SINGAPORE: Does Singapore place an over-emphasis on foreign talent?
That is one of several issues raised during a forum on integration organised by think-tanks from Germany (Konrad Adenauer Stiftung) and Singapore (Institute of Policy Studies).
It was an exchange of ideas between Singapore and visiting German Minister of State at the Federal Foreign Office, Dr Maria Bohmer, who was described as the architect of immigration policies in Germany.
One forum participant, a foreign academic in a local university, made an observation on the high proportion of foreign academics in universities in Singapore, prompting a robust discussion on workplace discrimination.
Zainuddin Nordin, chairman of OnePeople.sg, said: "We are a young country, let's be honest about it. We are only 50 years old. We didn’t have many PhDs out there in the early years. We want to have good institutions, good reputation, and we’ve tried to build those over the years.
“But all these efforts, if we look around, we won't have many Singaporeans who have done research in the early days. The number of people with doctorate and PhD qualifications was not many. We had to do a lot of opening of doors to bring in people from outside, and I think that culture over time has been imbibed into the system.
“But maybe now when we have reaped the benefits of our own education system -- more and more Singaporeans are holding Master’s degree, PhD, and doing research in local and foreign countries -- things will change. I would believe that more and more of our qualified people will be able to hold out on their own and be able to groom younger Singaporean talents."
Mr Zainuddin said it is critical is to build a core Singaporean workforce.
Often, perceptions get in the way.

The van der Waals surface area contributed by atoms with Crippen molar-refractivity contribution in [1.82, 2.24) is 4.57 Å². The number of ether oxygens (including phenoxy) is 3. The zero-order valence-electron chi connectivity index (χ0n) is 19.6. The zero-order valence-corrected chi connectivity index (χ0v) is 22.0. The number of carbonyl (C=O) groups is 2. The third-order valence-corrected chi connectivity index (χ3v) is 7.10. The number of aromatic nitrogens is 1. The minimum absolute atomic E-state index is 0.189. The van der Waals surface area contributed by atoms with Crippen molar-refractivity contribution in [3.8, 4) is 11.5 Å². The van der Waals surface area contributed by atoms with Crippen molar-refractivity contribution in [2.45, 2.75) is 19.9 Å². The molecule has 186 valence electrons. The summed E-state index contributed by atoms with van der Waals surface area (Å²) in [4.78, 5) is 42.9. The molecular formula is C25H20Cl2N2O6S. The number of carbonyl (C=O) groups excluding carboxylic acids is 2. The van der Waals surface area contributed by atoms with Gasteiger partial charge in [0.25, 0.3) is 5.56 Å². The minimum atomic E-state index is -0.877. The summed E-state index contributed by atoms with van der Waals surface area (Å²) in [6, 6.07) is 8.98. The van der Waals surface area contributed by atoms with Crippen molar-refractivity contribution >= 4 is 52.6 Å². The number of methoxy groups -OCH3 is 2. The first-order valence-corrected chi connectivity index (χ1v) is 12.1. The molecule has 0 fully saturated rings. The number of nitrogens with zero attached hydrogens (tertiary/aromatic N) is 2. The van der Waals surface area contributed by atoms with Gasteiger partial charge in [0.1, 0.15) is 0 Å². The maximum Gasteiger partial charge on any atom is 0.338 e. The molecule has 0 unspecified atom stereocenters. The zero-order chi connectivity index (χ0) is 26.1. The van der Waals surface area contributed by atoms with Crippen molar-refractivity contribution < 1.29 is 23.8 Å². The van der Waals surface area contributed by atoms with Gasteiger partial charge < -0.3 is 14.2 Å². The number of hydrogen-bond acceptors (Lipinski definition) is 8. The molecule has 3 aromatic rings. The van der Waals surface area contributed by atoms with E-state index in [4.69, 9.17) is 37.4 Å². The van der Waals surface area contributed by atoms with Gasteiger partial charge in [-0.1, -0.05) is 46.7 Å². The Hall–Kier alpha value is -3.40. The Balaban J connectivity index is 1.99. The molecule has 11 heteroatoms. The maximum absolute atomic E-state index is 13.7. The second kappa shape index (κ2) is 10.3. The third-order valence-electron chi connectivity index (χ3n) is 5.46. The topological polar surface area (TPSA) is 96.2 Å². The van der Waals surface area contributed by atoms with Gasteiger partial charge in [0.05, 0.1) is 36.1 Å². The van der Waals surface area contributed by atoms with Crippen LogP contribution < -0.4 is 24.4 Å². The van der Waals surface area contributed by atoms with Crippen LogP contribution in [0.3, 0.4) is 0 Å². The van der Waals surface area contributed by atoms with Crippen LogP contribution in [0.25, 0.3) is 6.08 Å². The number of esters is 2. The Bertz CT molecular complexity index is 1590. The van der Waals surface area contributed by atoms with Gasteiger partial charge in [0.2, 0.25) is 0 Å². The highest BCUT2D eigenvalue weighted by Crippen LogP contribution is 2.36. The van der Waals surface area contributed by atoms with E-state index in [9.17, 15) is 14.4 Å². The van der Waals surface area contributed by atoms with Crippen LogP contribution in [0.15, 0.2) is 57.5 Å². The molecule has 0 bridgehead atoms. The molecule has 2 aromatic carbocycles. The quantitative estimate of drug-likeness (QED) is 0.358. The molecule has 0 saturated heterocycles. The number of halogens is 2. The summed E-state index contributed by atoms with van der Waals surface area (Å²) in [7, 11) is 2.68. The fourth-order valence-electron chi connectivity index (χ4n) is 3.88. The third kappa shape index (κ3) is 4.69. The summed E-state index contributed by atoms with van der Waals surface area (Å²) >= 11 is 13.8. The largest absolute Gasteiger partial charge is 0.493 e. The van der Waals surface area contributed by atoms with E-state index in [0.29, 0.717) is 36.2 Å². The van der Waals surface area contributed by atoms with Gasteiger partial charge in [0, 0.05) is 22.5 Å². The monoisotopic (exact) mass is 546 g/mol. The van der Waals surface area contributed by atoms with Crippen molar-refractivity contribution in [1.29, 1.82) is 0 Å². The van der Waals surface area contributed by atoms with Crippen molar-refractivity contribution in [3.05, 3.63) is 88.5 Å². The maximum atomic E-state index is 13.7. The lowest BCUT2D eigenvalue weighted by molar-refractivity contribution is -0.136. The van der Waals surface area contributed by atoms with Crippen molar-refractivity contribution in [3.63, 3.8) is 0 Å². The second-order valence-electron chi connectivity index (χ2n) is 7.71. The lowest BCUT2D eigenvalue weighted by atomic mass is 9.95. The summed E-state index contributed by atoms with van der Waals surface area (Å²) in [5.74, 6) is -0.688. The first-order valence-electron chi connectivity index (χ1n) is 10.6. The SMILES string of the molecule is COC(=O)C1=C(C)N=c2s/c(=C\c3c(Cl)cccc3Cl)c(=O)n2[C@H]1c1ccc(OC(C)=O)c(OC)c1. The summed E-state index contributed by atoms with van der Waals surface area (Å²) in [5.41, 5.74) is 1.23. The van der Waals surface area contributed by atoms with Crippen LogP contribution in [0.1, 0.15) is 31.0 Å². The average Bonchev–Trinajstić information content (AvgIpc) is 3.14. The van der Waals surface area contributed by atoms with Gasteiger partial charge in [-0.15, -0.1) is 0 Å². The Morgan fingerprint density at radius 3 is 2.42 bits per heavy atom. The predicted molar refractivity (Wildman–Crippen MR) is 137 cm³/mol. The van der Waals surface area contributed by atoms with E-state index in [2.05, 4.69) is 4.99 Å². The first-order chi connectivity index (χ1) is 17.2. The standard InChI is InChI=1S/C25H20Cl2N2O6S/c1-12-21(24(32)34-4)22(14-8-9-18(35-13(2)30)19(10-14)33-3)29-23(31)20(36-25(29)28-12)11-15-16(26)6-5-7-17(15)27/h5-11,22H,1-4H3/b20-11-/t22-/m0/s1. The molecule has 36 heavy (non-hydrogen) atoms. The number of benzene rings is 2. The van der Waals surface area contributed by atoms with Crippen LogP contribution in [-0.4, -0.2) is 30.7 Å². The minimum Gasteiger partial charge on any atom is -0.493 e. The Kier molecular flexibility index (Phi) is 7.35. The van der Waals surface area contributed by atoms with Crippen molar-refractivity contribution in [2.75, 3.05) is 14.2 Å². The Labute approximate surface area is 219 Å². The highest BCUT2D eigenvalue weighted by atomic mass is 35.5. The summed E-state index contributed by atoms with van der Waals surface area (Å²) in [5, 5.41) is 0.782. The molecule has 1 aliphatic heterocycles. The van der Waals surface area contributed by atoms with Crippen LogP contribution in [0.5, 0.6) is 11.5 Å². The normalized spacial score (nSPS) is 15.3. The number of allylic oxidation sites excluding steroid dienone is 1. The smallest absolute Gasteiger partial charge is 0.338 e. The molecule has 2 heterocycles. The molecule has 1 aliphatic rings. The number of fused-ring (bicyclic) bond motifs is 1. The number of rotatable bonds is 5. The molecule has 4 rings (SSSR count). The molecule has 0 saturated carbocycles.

As one speaker put it, sometimes terms like "foreign talent" can undo the building of bridges because the notion of foreign talent has evolved into "foreign is better or superior, and locals just don't have it".
Dr Lai Ah Eng, adjunct senior fellow of the University Scholars Programme at National University of Singapore, said: "It puts oneself down, that you're not as good, you lack the talent, compared to somebody else -- inferior. I think it's got elements of that by now and that's not good for the confidence of the individual, and not good for a sense of belonging and a place in Singapore as a citizen."
The government has made policy adjustments -- from tightening the inflow of foreign workers to implementing the Fair Consideration Framework, which requires firms to consider Singaporeans fairly in the hiring process.
Germany, too, has a similar law called the Priority Regulation, which requires companies to look for a suitable German national before hiring a foreigner.
Like Singapore, Germany is also grappling with issues of integration; issues such as competition for jobs and the need to balance the needs of its citizens.
There are about 15 million immigrants in the country -- that is about 18 per cent of its total population.
Ms Bohmer said: "It is a conscious effort on the part of the Germans and the foreigners who come in, so we can bring it to a point where we can say, we do not talk about each other but we talk to each other."
Other initiatives Germany has found useful in integrating its immigrants include programmes tailored to specific groups, such as professionals or even spouses of immigrants, and having pre-integration programmes so families are prepared for life in Germany before they leave their home countries.
This includes mandatory German language courses. - CNA/gn
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